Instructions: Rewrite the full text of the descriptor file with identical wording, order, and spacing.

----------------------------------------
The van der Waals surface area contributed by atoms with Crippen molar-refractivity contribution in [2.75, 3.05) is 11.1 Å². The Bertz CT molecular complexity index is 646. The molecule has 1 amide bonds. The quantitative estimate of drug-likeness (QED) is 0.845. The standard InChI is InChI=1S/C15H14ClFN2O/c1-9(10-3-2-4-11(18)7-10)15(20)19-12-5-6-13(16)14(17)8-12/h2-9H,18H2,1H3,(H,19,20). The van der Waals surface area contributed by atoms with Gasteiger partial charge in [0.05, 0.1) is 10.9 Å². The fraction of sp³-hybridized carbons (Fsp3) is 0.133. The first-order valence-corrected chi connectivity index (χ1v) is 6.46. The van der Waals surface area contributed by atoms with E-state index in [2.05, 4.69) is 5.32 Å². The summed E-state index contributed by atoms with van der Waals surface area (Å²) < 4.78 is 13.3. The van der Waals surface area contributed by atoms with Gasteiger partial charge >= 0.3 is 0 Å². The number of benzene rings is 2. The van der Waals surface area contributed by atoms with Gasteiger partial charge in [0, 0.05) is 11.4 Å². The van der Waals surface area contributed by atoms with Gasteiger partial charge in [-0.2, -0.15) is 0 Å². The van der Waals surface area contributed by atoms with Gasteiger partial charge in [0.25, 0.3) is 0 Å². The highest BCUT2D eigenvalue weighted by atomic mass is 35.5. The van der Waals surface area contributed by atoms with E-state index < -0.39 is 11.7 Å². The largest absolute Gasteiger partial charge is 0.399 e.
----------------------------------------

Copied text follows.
The van der Waals surface area contributed by atoms with Crippen molar-refractivity contribution in [2.75, 3.05) is 11.1 Å². The Bertz CT molecular complexity index is 646. The molecule has 1 amide bonds. The quantitative estimate of drug-likeness (QED) is 0.845. The standard InChI is InChI=1S/C15H14ClFN2O/c1-9(10-3-2-4-11(18)7-10)15(20)19-12-5-6-13(16)14(17)8-12/h2-9H,18H2,1H3,(H,19,20). The van der Waals surface area contributed by atoms with Gasteiger partial charge in [0.05, 0.1) is 10.9 Å². The fraction of sp³-hybridized carbons (Fsp3) is 0.133. The first-order valence-corrected chi connectivity index (χ1v) is 6.46. The van der Waals surface area contributed by atoms with E-state index in [2.05, 4.69) is 5.32 Å². The summed E-state index contributed by atoms with van der Waals surface area (Å²) < 4.78 is 13.3. The van der Waals surface area contributed by atoms with Gasteiger partial charge >= 0.3 is 0 Å². The number of benzene rings is 2. The van der Waals surface area contributed by atoms with Gasteiger partial charge in [0, 0.05) is 11.4 Å². The van der Waals surface area contributed by atoms with Gasteiger partial charge in [-0.2, -0.15) is 0 Å². The van der Waals surface area contributed by atoms with Gasteiger partial charge in [0.25, 0.3) is 0 Å². The highest BCUT2D eigenvalue weighted by atomic mass is 35.5. The van der Waals surface area contributed by atoms with E-state index < -0.39 is 11.7 Å². The largest absolute Gasteiger partial charge is 0.399 e.